Chameleon Changelog for July 2019

Great news in Chameleon-land!

The summer is heating up--at least in Chicago--and here we are working on making the system better so you don’t have to! (We suggest using any newfound time floating in a pool in a large duck-resembling inner tube whilst sipping a cool drink.)

CHI-in-a-Box beta release out now! Last December we announced the second alpha release of CHI-in-a-Box. Since then, we have dramatically improved  how Chameleon works under the hood, first by moving to a container-based infrastructure, then by upgrading the entire system to the latest OpenStack releases. In the process we looked at CHI-in-a-Box and decided to change things up: instead of releasing and maintaining a separate packaged version of Chameleon independently, we decided to open-source our own deployment. This expands the scope of CHI-in-a-Box to include additional monitoring, maintenance tools, operational runbooks, and more. Our lessons learned can now be properly passed on to you! We hope that this improves the long-term health of CHI-in-a-Box as a program and makes it easier for you to consider Chameleon at your own institution. Have a look at the official GitHub repository, and contact us with any questions.

New MPICH appliance available for all experimenters. Good news for parallel computing researchers! The MPICH development team at Argonne National Laboratory contributed a new appliance with the latest version of MPICH (3.3.1) installed. MPICH is a high-performance and widely portable implementation of the Message Passing Interface (MPI) standard. To learn more about MPICH, please visit the official website. This appliance is built on top of the latest version of CC-CentOS7, so it has all Chameleon utilities installed, such as cc-snapshot, cc-cloudfuse, and the metrics collection agent.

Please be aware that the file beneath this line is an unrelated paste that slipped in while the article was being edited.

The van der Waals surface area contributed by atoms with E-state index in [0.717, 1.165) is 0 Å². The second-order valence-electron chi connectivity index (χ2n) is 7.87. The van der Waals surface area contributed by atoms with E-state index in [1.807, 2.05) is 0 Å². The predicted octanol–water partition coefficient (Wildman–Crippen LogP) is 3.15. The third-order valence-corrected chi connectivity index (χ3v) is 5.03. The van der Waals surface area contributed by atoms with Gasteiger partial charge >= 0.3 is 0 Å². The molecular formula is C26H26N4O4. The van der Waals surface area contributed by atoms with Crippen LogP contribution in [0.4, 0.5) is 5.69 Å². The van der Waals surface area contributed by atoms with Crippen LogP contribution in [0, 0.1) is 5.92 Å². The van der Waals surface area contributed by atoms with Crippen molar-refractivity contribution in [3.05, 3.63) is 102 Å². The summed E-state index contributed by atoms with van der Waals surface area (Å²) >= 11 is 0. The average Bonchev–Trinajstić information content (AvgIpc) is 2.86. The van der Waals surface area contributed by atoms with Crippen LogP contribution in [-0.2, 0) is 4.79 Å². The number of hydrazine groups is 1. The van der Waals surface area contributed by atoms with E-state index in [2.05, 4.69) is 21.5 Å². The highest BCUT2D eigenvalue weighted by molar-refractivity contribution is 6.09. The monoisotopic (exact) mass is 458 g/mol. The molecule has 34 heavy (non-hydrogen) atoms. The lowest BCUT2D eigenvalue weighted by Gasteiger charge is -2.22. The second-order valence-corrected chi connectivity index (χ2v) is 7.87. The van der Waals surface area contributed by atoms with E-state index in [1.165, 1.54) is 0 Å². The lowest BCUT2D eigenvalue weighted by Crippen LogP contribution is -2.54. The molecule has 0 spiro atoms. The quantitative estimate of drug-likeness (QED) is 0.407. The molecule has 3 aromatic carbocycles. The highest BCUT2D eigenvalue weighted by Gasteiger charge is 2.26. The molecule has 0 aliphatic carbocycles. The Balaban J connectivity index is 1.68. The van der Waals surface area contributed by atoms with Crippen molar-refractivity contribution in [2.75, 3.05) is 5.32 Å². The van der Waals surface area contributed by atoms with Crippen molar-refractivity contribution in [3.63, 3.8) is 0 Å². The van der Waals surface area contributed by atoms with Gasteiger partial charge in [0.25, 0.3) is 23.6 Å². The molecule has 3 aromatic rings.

Ubuntu18.04? Yes. CUDA10? Also yes. Hot on the heels of our announcement last month of a new Ubuntu18.04 appliance, this month we released a new CUDA 10.1 appliance for Ubuntu18.04. This appliance can be launched on the GPU-enabled hardware at CHI@TACC.

Support for updating complex reservations. When we expanded the Chameleon reservation system earlier this year to include Floating IPs and VLANs, we made it possible for you to reserve all the resources required for an experiment in one lease (and we updated our GUI to prove it!) One thing was still ahead of us though: allowing updates to complex reservations, such as changing the amount of Floating IPs needed, or requesting a different VLAN, or adjusting the amount of nodes in one of these complex leases. That limitation is now gone, enabling you to have more flexibility when making your leases. We encourage you to try out the new reservation types, in particular Floating IPs, which are relevant to virtually all types of experiments. Check out the documentation to learn more.

Faster response to allocation modifications. In the past, there would be some delays between adding a user to a project and them being able to actually access Chameleon, because the change took a bit to roll out to all of our systems. We took a look at this long-standing issue this month and have made some changes to speed this up significantly, which should reduce problems you (or, perhaps students in a class you’re teaching) might have with not being able to log in after project members are updated. If you find you ever do have questions about your allocation, first check our FAQ to see if it answers your question, but always feel free to send us a ticket on our Help Desk - that’s what it’s there for.

Finally, we will be having another Introduction to Chameleon webinar this month on August 27th. This is a great opportunity for colleagues or students perhaps not familiar yet with Chameleon to learn the basics, but might also be a good way to learn some easy-to-use features that you aren’t already aware of. Sign up here!

Add a comment

No comments